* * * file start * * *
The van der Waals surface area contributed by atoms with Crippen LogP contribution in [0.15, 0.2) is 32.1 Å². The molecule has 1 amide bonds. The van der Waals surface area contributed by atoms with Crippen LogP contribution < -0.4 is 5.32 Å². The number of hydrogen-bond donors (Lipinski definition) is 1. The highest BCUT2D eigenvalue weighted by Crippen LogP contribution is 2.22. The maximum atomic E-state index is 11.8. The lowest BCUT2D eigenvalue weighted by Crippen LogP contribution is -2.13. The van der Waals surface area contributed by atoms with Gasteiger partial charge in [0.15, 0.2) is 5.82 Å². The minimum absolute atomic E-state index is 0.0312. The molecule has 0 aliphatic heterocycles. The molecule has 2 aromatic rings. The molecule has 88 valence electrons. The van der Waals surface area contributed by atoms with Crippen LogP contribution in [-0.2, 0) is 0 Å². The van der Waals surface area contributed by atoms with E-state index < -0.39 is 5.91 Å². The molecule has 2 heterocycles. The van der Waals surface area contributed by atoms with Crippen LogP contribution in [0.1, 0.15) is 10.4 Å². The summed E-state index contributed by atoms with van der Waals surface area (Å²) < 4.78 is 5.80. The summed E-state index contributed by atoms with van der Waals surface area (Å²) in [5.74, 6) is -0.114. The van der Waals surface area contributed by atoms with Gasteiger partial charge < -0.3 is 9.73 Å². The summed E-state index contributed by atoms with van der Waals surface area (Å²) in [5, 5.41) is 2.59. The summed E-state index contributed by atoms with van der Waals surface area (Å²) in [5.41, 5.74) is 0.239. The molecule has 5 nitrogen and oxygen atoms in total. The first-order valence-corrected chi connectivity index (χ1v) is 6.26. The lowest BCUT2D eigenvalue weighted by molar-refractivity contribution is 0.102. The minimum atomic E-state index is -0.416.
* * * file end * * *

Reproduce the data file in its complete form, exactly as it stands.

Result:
The van der Waals surface area contributed by atoms with Crippen LogP contribution in [0.15, 0.2) is 32.1 Å². The molecule has 1 amide bonds. The van der Waals surface area contributed by atoms with Crippen LogP contribution < -0.4 is 5.32 Å². The number of hydrogen-bond donors (Lipinski definition) is 1. The highest BCUT2D eigenvalue weighted by Crippen LogP contribution is 2.22. The maximum atomic E-state index is 11.8. The lowest BCUT2D eigenvalue weighted by Crippen LogP contribution is -2.13. The van der Waals surface area contributed by atoms with Gasteiger partial charge in [0.15, 0.2) is 5.82 Å². The minimum absolute atomic E-state index is 0.0312. The molecule has 0 aliphatic heterocycles. The molecule has 2 aromatic rings. The molecule has 88 valence electrons. The van der Waals surface area contributed by atoms with Crippen LogP contribution in [-0.2, 0) is 0 Å². The van der Waals surface area contributed by atoms with E-state index < -0.39 is 5.91 Å². The molecule has 2 heterocycles. The van der Waals surface area contributed by atoms with Crippen LogP contribution in [0.1, 0.15) is 10.4 Å². The summed E-state index contributed by atoms with van der Waals surface area (Å²) < 4.78 is 5.80. The summed E-state index contributed by atoms with van der Waals surface area (Å²) in [5.74, 6) is -0.114. The van der Waals surface area contributed by atoms with Gasteiger partial charge < -0.3 is 9.73 Å². The summed E-state index contributed by atoms with van der Waals surface area (Å²) in [5, 5.41) is 2.59. The summed E-state index contributed by atoms with van der Waals surface area (Å²) in [5.41, 5.74) is 0.239. The molecule has 5 nitrogen and oxygen atoms in total. The first-order valence-corrected chi connectivity index (χ1v) is 6.26. The lowest BCUT2D eigenvalue weighted by molar-refractivity contribution is 0.102. The minimum atomic E-state index is -0.416.